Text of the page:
Submitted by admin on Tue, 2015-06-30 17:10
Best known for:
“Various reworks of tracks into punchier/harder styles.”
Tune of the year:
Ferrin & Morris 'Precious Times'.
Breakthrough DJ/Producer of 2011:
I don't think anyone can argue: Skrillex.
What's the future of DJing:
WhatsApp or World Of Goo (no, that's not porn!)
Discovery of the year:
Dubstep. It's the first year I've really started to listen to it, and I love how different it is and how it's produced.
Rediscovery of the year:
I started listening again to some older Nine Inch Nails stuff from the '90s. What production!
Telling a great photographer I wasn't really feeling his photos from a night and not knowing it was him!
Style or substance:
These days, isn't style THE substance?
Washing dishes. If you cook, you get rewarded by eating, but when you wash dishes, there's no reward.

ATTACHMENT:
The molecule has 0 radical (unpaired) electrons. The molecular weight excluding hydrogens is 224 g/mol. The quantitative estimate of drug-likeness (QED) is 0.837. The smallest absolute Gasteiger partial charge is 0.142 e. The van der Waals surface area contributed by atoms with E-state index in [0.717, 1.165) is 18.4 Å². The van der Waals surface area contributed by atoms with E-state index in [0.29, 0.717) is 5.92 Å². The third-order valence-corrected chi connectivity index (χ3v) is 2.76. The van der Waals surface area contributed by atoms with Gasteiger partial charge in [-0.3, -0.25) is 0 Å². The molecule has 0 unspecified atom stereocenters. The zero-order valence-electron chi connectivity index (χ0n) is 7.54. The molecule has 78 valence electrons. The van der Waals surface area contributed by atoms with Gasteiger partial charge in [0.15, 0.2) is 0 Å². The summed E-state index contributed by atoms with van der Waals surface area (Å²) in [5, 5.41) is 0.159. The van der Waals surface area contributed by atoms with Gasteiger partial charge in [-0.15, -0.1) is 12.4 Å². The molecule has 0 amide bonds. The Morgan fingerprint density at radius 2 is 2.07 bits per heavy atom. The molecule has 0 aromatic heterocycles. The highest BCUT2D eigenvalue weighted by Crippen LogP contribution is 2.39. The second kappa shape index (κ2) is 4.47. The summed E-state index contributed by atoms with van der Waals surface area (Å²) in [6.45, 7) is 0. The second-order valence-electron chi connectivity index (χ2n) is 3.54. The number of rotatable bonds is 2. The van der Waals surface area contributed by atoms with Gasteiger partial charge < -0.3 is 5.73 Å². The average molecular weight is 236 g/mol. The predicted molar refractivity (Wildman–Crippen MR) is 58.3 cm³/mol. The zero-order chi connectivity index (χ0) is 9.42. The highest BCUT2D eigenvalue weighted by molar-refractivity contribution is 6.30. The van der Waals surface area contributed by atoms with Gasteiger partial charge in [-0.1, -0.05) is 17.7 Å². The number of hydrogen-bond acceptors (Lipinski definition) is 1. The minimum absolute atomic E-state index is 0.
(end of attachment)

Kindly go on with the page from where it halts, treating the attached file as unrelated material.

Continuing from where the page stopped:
According to NY-born, Switzerland-based trance man Sean Tyas, the electronic storm over the US Billboard Charts won't influence the music he makes one iota; he does, however, find it extremely encouraging. As main players of the scene jump ship to collaborate with artists Simon Cowell probably still has wet dreams about having discovered, Tyas' game-plan is to continue doing his own thing and wait for the kids to follow, as minds across the super-nation yield to electronic styles travelling from across the Atlantic. “In America, if you look at the average of people at dance music festivals, it's clear kids are really getting into it,” asserts Sean. “Minds and tastes are being moulded at those events, so it's a really good time to have a crack at it and gain a bunch of fans right off the bat.” As a result, there is no time like the present for Sean to try new things, he points out. While pushing forward on the same uptempo tip, the discovery of his year was that dubstep shares the same BPM. Thus, jilted time signatures, bone-crunching breakdowns and chainsaw electro-tinged melodies are now finding their way into both his DJ sets and productions, to euphoric effect. “With trance, sounds are constantly being recycled,” he admits. “But if you integrate that dubstep texture into trance, it really adds something.” You only need hear his remix of Argentinean duo Phun Park ('Midnight') - on Tytanium Recordings, started by Sean earlier in the year - to see what he means. ADAM SAVILLE